All Rights reserved
Two First Amendment cases being heard in the U.S. Supreme Court this week and
next are laying the groundwork for when the court eventually considers
the question of same-sex marriage.
According to The New York Times, the two cases, regarding the right of a Christian student group to bar gay members in California and the disclosure of petition signatures for Referendum 71 in Washington state, could be viewed as "proxy battles" for the same-sex marriage debate in the high court.
In the first case, Christian Legal Society v. Martinez, heard Monday, the justices considered the right of a Christian student group to bar gay members from leadership positions. Hastings College of Law in San Francisco, a public school in the University of California system, withdrew recognition for the group because of its discriminatory policy.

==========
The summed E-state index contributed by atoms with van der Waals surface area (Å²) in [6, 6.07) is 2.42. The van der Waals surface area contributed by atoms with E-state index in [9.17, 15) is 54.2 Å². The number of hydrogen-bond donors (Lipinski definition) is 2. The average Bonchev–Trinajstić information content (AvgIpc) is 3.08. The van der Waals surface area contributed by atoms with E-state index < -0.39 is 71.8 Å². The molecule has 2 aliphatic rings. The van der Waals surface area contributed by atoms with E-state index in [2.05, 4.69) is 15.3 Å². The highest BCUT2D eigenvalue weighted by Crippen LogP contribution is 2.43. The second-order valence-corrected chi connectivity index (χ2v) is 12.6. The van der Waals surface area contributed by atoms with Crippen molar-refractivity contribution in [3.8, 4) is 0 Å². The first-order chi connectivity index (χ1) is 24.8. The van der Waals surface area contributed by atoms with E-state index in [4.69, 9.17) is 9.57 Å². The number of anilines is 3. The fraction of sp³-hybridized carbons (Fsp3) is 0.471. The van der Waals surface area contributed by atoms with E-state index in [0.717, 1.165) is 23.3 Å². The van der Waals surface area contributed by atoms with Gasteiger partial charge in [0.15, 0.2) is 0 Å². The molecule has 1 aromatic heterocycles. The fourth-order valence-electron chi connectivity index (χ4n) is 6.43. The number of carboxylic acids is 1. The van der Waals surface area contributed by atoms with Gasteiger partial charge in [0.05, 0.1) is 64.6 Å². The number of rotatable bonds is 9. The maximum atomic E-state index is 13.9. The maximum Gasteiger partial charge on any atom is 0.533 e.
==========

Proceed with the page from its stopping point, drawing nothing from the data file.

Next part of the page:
"Advocates of traditional marriage say their free speech rights are under assault, as a brief in Monday's case put it, for holding views 'contrary to the reigning zeitgeist,'" reports the Times. "Proponents of same-sex marriage say their adversaries mistake debate for harassment and have a lot of nerve to claim the mantle of victim.
"The divide between the two sides is even starker in the case to be argued next week, Doe v. Reed, No. 09-559. The question there is whether Washington State's open records law violates the free speech rights of people who signed ballot petitions by requiring their names to be made public. Some of those people say they fear retaliation and harassment from advocates of same-sex marriage."
Doe v. Reed will be heard next Wednesday, April 28.